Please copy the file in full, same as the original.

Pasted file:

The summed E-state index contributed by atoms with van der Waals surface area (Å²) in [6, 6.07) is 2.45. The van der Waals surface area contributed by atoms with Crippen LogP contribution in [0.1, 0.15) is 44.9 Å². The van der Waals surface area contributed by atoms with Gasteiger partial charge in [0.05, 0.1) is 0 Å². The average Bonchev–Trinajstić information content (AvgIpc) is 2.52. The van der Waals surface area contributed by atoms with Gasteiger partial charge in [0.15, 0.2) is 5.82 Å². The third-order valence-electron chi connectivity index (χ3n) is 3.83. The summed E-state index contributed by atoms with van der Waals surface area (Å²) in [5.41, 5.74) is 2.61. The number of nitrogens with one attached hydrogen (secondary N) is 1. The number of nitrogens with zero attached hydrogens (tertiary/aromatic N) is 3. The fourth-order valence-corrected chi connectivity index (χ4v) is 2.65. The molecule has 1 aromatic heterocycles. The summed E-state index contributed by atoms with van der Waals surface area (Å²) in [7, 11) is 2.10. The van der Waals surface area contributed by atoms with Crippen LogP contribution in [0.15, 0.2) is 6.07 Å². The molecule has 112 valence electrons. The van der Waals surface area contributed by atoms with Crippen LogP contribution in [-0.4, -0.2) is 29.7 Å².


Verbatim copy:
The summed E-state index contributed by atoms with van der Waals surface area (Å²) in [6, 6.07) is 2.45. The van der Waals surface area contributed by atoms with Crippen LogP contribution in [0.1, 0.15) is 44.9 Å². The van der Waals surface area contributed by atoms with Gasteiger partial charge in [0.05, 0.1) is 0 Å². The average Bonchev–Trinajstić information content (AvgIpc) is 2.52. The van der Waals surface area contributed by atoms with Gasteiger partial charge in [0.15, 0.2) is 5.82 Å². The third-order valence-electron chi connectivity index (χ3n) is 3.83. The summed E-state index contributed by atoms with van der Waals surface area (Å²) in [5.41, 5.74) is 2.61. The number of nitrogens with one attached hydrogen (secondary N) is 1. The number of nitrogens with zero attached hydrogens (tertiary/aromatic N) is 3. The fourth-order valence-corrected chi connectivity index (χ4v) is 2.65. The molecule has 1 aromatic heterocycles. The summed E-state index contributed by atoms with van der Waals surface area (Å²) in [7, 11) is 2.10. The van der Waals surface area contributed by atoms with Crippen LogP contribution in [0.15, 0.2) is 6.07 Å². The molecule has 112 valence electrons. The van der Waals surface area contributed by atoms with Crippen LogP contribution in [-0.4, -0.2) is 29.7 Å².